We start with the mention of Calico’s upbringing (by parents who hadn’t planned or really wanted her) by Aunt Rommie who features on and off during the book. The characters are well portrayed including joyous Joy the receptionist, grumpy Fred who runs the post room, Calico’s boss, Elizabeth McIntyre and a selection of their authors, successful and otherwise. The conflict is given to us at the start; the receipt of a threatening manuscript sent in by ‘Nemesis’ entitled (as this novel is), ‘Publish or Die’ which is to for Elizabeth’s eyes only, or face the consequences. It is subsequently rejected upscaling the threats and one by one, those connected with Elizabeth are targeted and finally Elizabeth herself. It’s a lesson for us all in how not to submit our manuscript and how to handle rejection better than those featured here.
Although I really enjoyed this novel, it loses a point for the choice of protagonist’s name (although I warmed to it by the end of the book) and the proliferation of adverbs and clichés but then the book was published in 1998 so written / edited now would probably be ‘tighter’. Full of twists and pace, and while some listeners / readers would have guessed the identity of the antagonist (I hadn’t but it came as no surprise), it was a great read (listen) and fab final line. Audiobooks can be enhanced or spoiled by the narrator (Lindsay Crouse did the latter with me for Patricia Cornwall’s Postmortem). I’d not listened to anything by Eve Karpf before but certainly will again.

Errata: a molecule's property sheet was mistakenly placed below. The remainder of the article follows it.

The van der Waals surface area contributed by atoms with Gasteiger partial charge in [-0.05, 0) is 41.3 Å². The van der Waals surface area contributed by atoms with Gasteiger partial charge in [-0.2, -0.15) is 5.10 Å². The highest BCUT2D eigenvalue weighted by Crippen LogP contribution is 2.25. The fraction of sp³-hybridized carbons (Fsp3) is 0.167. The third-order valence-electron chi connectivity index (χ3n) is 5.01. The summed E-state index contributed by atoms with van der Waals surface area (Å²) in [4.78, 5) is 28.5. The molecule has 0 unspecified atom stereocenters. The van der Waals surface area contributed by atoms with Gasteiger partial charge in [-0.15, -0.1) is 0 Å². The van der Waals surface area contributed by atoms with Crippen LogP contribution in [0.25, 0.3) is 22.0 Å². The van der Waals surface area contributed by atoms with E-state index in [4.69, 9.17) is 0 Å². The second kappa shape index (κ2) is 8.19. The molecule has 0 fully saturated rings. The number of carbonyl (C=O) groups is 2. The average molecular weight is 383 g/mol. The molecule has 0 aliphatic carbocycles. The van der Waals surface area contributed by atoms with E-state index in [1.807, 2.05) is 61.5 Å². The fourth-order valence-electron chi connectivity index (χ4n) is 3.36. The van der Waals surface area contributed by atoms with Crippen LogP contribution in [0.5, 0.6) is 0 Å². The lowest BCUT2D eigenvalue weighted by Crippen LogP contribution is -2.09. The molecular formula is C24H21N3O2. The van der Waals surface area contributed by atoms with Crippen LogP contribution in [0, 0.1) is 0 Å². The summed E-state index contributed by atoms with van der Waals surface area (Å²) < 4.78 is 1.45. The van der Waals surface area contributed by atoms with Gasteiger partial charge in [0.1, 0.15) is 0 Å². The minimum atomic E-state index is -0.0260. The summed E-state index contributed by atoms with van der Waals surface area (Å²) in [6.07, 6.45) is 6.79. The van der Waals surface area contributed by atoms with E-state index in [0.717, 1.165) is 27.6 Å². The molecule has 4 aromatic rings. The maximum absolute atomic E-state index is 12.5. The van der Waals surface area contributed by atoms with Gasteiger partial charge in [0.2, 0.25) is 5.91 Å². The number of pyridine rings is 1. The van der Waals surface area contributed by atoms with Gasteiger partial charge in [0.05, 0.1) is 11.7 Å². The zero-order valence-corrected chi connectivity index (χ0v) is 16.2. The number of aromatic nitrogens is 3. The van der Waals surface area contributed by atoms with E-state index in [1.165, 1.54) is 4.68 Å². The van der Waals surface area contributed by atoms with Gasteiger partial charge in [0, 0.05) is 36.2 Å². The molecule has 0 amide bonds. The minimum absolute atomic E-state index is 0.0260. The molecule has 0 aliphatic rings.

Rating: 4 out of 5
Based in Northamptonshire, England, Morgen Bailey (“Morgen with an E”) is a prolific blogger, podcaster, editor / critiquer, Chair of NWG (which runs the annual H.E. Bates Short Story Competition), Head Judge for the NLG Flash Fiction Competition and creative writing tutor for her local county council. She is also a freelance author of numerous ‘dark and light’ short stories, novels, articles, and very occasional dabbler of poetry. Like her, her blog, https://morgenbailey.wordpress.com, is consumed by all things literary. She is also active on Twitter, Facebook along with many others (listed on her blog’s Contact page). She also recently created five online writing groups and an interview-only blog.
Her debut novel is the chick lit eBook The Serial Dater’s Shopping List ($0.99 / £0.77) and she has six others (mostly crime) in the works. She also has eight collections of short stories available (also $0.99 / £0.77 each) – detailed on https://morgenbailey.wordpress.com/books-mine/short-stories.
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For anyone looking for an editor, do take a look at Editing and Critique.
If you would like to send me a book review of another author’s books or like your book reviewed (short stories, contemporary crime / women’s novels or writing guides), see book-reviews for the guidelines. Other options listed on opportunities-on-this-blog. And I post writing exercises every weekday on four online writing groups.